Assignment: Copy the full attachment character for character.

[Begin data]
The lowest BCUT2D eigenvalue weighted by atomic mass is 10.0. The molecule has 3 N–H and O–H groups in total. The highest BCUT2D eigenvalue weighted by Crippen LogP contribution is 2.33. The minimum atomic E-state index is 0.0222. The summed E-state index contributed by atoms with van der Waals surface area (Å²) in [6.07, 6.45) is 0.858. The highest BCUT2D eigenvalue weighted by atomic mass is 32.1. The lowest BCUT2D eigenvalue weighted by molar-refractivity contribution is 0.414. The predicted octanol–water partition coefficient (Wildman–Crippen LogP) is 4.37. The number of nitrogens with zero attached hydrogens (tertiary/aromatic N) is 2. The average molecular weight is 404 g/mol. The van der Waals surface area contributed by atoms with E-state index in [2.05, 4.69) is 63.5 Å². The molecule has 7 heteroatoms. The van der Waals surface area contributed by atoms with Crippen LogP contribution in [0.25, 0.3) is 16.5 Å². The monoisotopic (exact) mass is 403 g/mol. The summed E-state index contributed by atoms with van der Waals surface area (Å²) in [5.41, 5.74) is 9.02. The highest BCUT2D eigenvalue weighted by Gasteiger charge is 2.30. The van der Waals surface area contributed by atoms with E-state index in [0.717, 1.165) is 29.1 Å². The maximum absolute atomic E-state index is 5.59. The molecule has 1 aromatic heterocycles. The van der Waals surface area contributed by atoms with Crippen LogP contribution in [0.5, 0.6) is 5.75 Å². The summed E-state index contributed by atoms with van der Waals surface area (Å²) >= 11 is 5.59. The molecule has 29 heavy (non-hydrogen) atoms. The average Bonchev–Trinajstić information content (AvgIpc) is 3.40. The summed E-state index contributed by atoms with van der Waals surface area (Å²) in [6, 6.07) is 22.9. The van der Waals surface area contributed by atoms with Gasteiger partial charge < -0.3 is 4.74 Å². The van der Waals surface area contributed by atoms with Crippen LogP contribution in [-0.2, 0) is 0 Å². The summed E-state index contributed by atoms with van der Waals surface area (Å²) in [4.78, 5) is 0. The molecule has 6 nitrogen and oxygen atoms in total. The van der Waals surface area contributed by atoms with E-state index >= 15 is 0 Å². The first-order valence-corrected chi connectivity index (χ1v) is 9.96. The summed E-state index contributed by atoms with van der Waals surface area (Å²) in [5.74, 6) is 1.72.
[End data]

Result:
The lowest BCUT2D eigenvalue weighted by atomic mass is 10.0. The molecule has 3 N–H and O–H groups in total. The highest BCUT2D eigenvalue weighted by Crippen LogP contribution is 2.33. The minimum atomic E-state index is 0.0222. The summed E-state index contributed by atoms with van der Waals surface area (Å²) in [6.07, 6.45) is 0.858. The highest BCUT2D eigenvalue weighted by atomic mass is 32.1. The lowest BCUT2D eigenvalue weighted by molar-refractivity contribution is 0.414. The predicted octanol–water partition coefficient (Wildman–Crippen LogP) is 4.37. The number of nitrogens with zero attached hydrogens (tertiary/aromatic N) is 2. The average molecular weight is 404 g/mol. The van der Waals surface area contributed by atoms with E-state index in [2.05, 4.69) is 63.5 Å². The molecule has 7 heteroatoms. The van der Waals surface area contributed by atoms with Crippen LogP contribution in [0.25, 0.3) is 16.5 Å². The monoisotopic (exact) mass is 403 g/mol. The summed E-state index contributed by atoms with van der Waals surface area (Å²) in [5.41, 5.74) is 9.02. The highest BCUT2D eigenvalue weighted by Gasteiger charge is 2.30. The van der Waals surface area contributed by atoms with E-state index in [0.717, 1.165) is 29.1 Å². The maximum absolute atomic E-state index is 5.59. The molecule has 1 aromatic heterocycles. The van der Waals surface area contributed by atoms with Crippen LogP contribution in [0.5, 0.6) is 5.75 Å². The summed E-state index contributed by atoms with van der Waals surface area (Å²) >= 11 is 5.59. The molecule has 29 heavy (non-hydrogen) atoms. The average Bonchev–Trinajstić information content (AvgIpc) is 3.40. The summed E-state index contributed by atoms with van der Waals surface area (Å²) in [6, 6.07) is 22.9. The van der Waals surface area contributed by atoms with Gasteiger partial charge < -0.3 is 4.74 Å². The van der Waals surface area contributed by atoms with Crippen LogP contribution in [-0.2, 0) is 0 Å². The summed E-state index contributed by atoms with van der Waals surface area (Å²) in [4.78, 5) is 0. The molecule has 6 nitrogen and oxygen atoms in total. The van der Waals surface area contributed by atoms with E-state index >= 15 is 0 Å². The first-order valence-corrected chi connectivity index (χ1v) is 9.96. The summed E-state index contributed by atoms with van der Waals surface area (Å²) in [5.74, 6) is 1.72.